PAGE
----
Real Estate Needs to Start Using the Tax Credits It’s Getting


Congress is now showering the real estate industry with billions of dollars in tax incentives to encourage construction of new energy-efficient homes and offices — and to retrofit existing ones.

Yet very few firms have taken advantage of these unprecedented tax breaks so far for reasons ranging from uncertainty about how they work to unfamiliarity with green building technologies to concerns about adding expense to projects.

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Our message to you: Don’t wait. It’s go-time to include this new federal funding in your pro formas today. Credits mostly take effect with occupancy. It can take years to get from design to substantial completion and ribbon cutting. It’s time to plan ahead.

Part of the problem is simply a lack of awareness. The Inflation Reduction Act — the law that expanded these credits — is barely a year old, and federal agencies are still finalizing some of the guidance surrounding its implementation. Keeping up with the latest developments can be challenging, but the broad outlines are clear enough to start planning.

Another reason for the slow uptake of IRA incentives is that decarbonization technologies are new to many builders. They may accordingly be reluctant to introduce them and the uncertainty they bring to financing, planning and construction.

Marta Schantz Kara Kokernak collage Real Estate Needs to Start Using the Tax Credits It’s Getting
Marta Schantz and Kara Kokernak.

That reluctance is understandable — but it’s also shortsighted. The real estate industry needs to be at the center of the effort to fight climate change: Buildings account for 40 percent of all carbon emissions worldwide.

In fact, these technologies make good business sense. Consumers want them. Buildings will have higher performance with them. Real estate professionals who seize the initiative and are ready to deliver green buildings will be amply rewarded.

Another source of hesitancy is the upfront cost of energy efficiency upgrades. Retrofits for large apartment complexes or skyscrapers can run into the millions. But the IRA is helping make the overall investment less daunting thanks to new and expanded (read: improved) tax incentives.

Section 179D of the tax code, for example, was created in 2005 to offer tax deductions for energy-efficient retrofits of commercial buildings. The problem with 179D, however, was that it required congressional reauthorization every two years, and, in fact, even lapsed temporarily in 2016. Retrofit projects don’t often get from conception to completion within a calendar year. Because developers couldn’t count on the deduction, many shied away from such projects.

Fortunately, the IRA made significant changes to 179D, lowering barriers to eligibility for the deduction, increasing maximum deduction amounts, and, most importantly, making the changes permanent.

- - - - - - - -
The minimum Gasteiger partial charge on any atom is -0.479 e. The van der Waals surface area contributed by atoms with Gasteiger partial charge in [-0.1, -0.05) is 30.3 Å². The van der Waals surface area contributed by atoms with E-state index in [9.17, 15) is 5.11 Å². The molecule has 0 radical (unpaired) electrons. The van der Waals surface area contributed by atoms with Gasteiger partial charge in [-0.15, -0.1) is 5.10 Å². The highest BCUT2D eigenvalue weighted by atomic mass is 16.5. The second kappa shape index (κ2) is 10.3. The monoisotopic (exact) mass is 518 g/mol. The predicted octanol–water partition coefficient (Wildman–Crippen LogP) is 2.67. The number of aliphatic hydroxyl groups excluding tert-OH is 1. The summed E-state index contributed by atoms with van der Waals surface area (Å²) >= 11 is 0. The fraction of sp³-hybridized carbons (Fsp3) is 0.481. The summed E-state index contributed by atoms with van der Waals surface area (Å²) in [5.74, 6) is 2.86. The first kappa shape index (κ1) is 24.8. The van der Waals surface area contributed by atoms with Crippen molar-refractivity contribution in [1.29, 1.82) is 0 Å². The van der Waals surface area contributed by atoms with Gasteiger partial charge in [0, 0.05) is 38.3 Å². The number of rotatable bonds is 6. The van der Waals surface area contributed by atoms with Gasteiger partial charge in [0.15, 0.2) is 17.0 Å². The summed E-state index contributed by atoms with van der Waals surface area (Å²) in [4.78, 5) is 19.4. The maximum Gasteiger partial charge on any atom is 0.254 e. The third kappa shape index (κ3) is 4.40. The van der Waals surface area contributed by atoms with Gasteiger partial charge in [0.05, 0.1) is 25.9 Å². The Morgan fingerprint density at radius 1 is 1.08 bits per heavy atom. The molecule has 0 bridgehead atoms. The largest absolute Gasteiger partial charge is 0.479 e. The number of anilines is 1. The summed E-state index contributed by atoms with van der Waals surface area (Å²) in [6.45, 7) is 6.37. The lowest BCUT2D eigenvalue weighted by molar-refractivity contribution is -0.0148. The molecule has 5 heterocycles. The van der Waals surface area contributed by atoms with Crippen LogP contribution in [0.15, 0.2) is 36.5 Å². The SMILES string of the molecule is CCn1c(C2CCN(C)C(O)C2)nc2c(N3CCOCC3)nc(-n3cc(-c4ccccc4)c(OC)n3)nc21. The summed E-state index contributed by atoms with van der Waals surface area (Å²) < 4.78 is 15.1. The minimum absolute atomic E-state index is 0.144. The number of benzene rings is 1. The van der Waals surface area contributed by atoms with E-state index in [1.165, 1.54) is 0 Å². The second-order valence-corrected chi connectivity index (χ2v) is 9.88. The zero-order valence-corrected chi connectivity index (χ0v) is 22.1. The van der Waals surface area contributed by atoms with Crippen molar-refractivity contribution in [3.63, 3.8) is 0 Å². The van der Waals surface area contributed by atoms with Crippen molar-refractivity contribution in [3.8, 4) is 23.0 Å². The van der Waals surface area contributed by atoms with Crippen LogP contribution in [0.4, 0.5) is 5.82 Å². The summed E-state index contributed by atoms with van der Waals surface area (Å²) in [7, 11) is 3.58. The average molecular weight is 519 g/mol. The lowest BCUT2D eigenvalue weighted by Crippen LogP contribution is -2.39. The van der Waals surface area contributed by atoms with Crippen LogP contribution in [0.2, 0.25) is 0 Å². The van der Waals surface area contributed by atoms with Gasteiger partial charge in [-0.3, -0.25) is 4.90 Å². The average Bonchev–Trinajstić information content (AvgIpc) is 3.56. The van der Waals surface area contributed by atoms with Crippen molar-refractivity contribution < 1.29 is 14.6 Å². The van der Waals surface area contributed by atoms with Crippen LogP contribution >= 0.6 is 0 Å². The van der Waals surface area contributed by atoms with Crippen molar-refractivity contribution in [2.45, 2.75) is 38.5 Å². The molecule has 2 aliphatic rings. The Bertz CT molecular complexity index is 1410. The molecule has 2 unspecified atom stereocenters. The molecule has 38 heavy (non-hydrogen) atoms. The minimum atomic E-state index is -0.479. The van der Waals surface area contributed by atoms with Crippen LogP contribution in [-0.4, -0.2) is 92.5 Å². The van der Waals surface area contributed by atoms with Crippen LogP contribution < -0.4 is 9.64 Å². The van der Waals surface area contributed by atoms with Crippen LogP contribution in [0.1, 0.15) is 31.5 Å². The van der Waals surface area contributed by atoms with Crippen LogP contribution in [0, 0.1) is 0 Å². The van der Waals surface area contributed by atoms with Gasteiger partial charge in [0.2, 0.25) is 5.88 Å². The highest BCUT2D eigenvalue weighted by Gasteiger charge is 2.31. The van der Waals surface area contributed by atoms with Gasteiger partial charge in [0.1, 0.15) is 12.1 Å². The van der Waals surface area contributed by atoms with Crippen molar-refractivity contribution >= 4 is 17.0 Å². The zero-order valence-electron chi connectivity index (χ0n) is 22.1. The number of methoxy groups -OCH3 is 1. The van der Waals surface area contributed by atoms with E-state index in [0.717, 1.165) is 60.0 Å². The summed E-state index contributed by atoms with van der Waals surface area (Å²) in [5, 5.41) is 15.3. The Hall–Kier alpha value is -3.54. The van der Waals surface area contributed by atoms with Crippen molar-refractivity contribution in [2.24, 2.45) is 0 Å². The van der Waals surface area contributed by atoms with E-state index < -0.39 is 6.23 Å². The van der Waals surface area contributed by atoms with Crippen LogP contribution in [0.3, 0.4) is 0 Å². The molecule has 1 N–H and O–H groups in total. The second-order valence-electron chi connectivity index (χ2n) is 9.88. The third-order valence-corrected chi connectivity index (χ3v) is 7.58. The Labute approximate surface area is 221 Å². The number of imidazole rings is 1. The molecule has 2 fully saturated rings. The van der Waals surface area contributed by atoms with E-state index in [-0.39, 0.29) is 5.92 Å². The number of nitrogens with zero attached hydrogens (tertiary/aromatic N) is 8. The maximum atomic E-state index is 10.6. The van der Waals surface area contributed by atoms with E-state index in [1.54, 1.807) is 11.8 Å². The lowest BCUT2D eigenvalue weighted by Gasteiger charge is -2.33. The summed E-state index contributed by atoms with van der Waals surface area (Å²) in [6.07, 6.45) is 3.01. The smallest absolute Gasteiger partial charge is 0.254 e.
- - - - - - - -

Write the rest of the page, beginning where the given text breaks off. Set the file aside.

The IRA also expanded tax credits for energy efficiency and renewable energy investments to cover exciting new technologies, with additional incentives for installing them in low-income areas and for paying workers a “prevailing wage” — the hourly wage paid to a majority of similarly employed workers within a specific area.  

For instance, consider the Section 48 tax credit to support investments in net-zero emissions energy production, including solar energy, microturbines and geothermal heat pumps as well as investment in climate-friendly tech solutions. Clean energy technology like this has long been considered an expensive investment, limiting its implementation to wealthier areas.

But the Urban Land Institute’s recent “Net Zero for All” report outlines how this is changing. Not only does real estate have a role in ensuring an equitable transition to a more sustainable economy, but there is also a compelling business case for jumping in. Similarly, ULI’s report, “Renewable Energy Strategies for Real Estate,” demonstrates that decarbonization can both meet climate responsibilities while adding “value for the building, tenants, investors and community.”

The IRA also enables real estate investment trusts to receive and transfer tax credits. That’s a big change. REITs previously couldn’t access these credits because they don’t pay taxes directly, but rather distribute revenue as dividends to their investors, who then pay taxes.

REITs own more than $4.5 trillion in gross assets in the United States. Allowing them access to the tax advantages will make decarbonization projects much more alluring, greatly increasing the incentivizing reach of these federal dollars.

The real estate industry, like many others, is experiencing a period of economic uncertainty. The post-pandemic world of higher interest rates and changing occupancy patterns is concerning for many. But one thing has become clear: There is a strong business case for decarbonization in both new and existing buildings. Real estate leaders would be wise to incorporate these new federal incentives into their plans starting now.

Marta Schantz is co-executive director of the Randall Lewis Center for Sustainability in Real Estate at the Urban Land Institute. Kara Kokernak is a senior director at the center.